National oil corporation Petroliam Nasional Bhd (Petronas) has pledged net-zero aspirations by 2050. Renewal energy has gone from 2% in 2008 to 10% against the 20% target in 2025. The recent LSS4 (large-scale solar programme) award by the Energy Commission has increased this by 3%. Hopefully, there will be more news in the pipeline in the build up to COP26.

It is inevitable that Malaysia will embrace net-zero carbon emissions. It is better to do so earlier rather than later as remedial costs are very high. Jimah will retire in 2033. Retrofitting it for CCUS (carbon capture, utilisation and storage) is very expensive and carbon capture technology exacts an “energy penalty” of 25% to 40%.

The transition requires, besides political will, massive structural and legislative reforms. The process will involve all stakeholders and industry, not just the palm oil industry, which sometimes bears the brunt of uninformed accusations. Among other things, it should become clear how forests (if any) and land should be used for development.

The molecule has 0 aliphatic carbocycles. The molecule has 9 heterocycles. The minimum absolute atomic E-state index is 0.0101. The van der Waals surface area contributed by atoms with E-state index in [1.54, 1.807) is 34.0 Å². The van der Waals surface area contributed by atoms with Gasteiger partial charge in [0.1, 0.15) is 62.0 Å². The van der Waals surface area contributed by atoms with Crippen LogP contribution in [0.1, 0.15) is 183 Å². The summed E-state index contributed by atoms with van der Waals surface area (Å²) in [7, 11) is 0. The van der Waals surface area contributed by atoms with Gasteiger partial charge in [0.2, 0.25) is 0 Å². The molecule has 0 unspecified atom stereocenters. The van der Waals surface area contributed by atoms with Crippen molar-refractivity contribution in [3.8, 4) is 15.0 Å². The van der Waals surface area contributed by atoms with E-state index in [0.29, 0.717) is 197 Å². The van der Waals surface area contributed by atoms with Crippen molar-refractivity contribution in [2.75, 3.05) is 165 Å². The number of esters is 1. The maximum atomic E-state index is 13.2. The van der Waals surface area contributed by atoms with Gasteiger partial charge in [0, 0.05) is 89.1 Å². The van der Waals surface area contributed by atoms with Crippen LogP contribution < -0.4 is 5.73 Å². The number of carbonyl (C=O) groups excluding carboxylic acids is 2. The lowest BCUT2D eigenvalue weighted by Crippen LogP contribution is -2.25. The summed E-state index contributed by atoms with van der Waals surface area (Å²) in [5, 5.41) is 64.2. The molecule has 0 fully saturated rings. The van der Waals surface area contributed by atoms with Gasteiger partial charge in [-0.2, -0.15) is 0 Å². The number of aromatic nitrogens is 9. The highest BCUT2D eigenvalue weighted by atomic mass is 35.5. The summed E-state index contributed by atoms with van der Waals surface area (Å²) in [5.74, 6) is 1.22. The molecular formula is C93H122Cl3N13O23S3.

The palm oil industry

The palm oil industry recognises the impact of climate change. With the rise in temperature, incidences related to water stress may become more prevalent. During times of drought, oil palm yield suffers significantly. Unusually long periods of flooding have also negatively impacted the supply because of harvesting difficulties.

The palm oil industry is quite well placed to meet the challenges of net-zero carbon emissions, having made an early start with the Roundtable on Sustainable Palm Oil (RSPO) in 2004. Many initiatives have been undertaken in the industry by the public as well as private sector.

1.     Under the Malaysian Palm Oil Board (MPOB) licensing requirements effective Jan 1, 2014, new mills are required to trap/avoid methane gas emissions from palm oil mill effluent (POME). By 2019, 125 palm mills out of 452 had